But then they that know that the canons ran thus, know also that the practice was not always so strict and regular as the canon : but that, on the contrary, these and some other such strict rules were frequently dispensed with in the case of such men as came afterward to be of great merit or abilities, which the church could not well want : and that St. Hierome was, without controversy, the most learned and best skilled in interpreting the scripture of any man then living; and also was a great favourite of pope Damasus, whose interest was great in all the church.
And besides, an observation which retorts the
CHAP.III. force of this argument strongly to the other side, is Year after this; that these canons bad in great measure their the capo force upon St. Hierome. For he not only protested,
when he was made presbyter, as he tells us himselfk, that if Paulinus who ordained him, .meant • thereby to take him out of his state of monachism, • (or penance,] that he would not so accept it; but also, after he was ordained, refused, out of a deep humility and sense of his sin, to execute the priestly office, at least in the principal parts thereof. Of which there are these proofs :
1. That in all his letters and works one finds no , mention or instance of his acting in that office. Of this I am no further confident, than that having taken notice as I read, I remember none.
2. That Epiphanius affirms this of him, and of Vincentius, another monk that bad been ordained. The occasion was this. Epiphanius had, in a case which he judged to be of necessity, ordained Paulinianus, St. Hierome's younger brother, priest ; though the place in which he did it was out of his own diocese. Being blamed for this encroachment by John bishop of Jerusalem, he makes this apology'; Though no man ought to go beyond bis own ' measure; yet Christian charity, in which there is ' no guile, is to be preferred before all. Nor should * you consider what is done ; but at what time, and
in what manner, and for what reasons, and upon whom, the thing was done. For when I saw that
k Epist. 61. contra errores Joannis Hierosol. (This epistle. or treatise, is removed from its place by Vallarsius, and printed with others of similar argument in tom.ö.—See the passage qaoted, Op. ii. p. 452. sect. 41.]
· Epist. ad Joann. Hierosol. 60. (Ep. 55. ed. Vallars.]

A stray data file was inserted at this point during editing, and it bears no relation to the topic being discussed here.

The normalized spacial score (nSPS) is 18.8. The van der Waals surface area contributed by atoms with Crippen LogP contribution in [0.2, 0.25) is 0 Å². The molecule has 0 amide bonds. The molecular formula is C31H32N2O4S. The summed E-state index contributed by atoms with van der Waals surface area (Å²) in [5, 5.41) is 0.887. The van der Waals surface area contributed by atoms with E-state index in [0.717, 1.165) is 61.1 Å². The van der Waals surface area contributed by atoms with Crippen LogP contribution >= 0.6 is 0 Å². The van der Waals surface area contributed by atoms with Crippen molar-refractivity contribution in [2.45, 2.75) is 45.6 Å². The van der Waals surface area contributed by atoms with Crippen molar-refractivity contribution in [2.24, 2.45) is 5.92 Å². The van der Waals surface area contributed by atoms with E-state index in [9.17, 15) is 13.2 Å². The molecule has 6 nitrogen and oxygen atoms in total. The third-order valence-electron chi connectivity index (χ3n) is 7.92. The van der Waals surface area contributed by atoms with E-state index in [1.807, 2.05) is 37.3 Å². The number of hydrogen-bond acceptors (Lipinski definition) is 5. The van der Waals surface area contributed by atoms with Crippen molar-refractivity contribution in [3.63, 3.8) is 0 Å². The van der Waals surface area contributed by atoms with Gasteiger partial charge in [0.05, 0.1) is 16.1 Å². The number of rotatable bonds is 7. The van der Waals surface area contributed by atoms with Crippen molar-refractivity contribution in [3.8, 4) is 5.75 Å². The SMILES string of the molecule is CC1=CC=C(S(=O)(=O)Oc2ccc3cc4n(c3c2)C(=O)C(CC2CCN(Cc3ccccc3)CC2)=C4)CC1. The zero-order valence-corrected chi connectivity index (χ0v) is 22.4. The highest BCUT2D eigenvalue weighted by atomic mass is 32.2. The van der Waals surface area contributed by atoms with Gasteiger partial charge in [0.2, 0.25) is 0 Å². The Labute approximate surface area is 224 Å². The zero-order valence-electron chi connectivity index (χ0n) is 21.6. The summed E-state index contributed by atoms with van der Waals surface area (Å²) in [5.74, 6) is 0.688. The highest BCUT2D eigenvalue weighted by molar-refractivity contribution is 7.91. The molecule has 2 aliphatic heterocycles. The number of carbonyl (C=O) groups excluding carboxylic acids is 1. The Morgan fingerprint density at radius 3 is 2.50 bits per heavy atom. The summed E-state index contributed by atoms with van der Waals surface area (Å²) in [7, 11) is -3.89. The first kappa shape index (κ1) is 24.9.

there was a great number of holy brethren in the CHAP.III. * monastery; and the holy presbyters Hierome and year after • Vincent, by reason of their modesty and humility therapie • would not execute the offices proper for their title, • nor labour in that part of the ministry, in which • consists the chief salvation of Christians,' &c.
His being made priest after his sin, is not so great & proof of his baptism coming between, as those serere censures of himself are, that his sin was after his baptism. He that in that
He that in that age should have spoken of his sins committed before baptism, as he does of his m, I came into the fields and wil- derness, that their bewailing durescentia pec* cata, my sins that lie so hard upon me, I might * more the pity of Christ towards me,' would have been censured to derogate from that article of the creed, I believe one baptism for the remission of *sins.' And he himself says in other places °, all • fornications and lewdnesses of the most scandalous * nature, impiety against God, parricide or incest, * &c, are washed away in this Christian fountain - or laver.'
In how different a strain does St. Austin confess his sins, which, though much greater than St. Hierome's viz. & continued course of fornication with several harlots, yet because his baptism came after them, he says thus of them P; What praise * ought I to give to the Lord that my memory re• counts these things, and yet my soul is in no • terror for them?
- Epist. 61. (see above. ]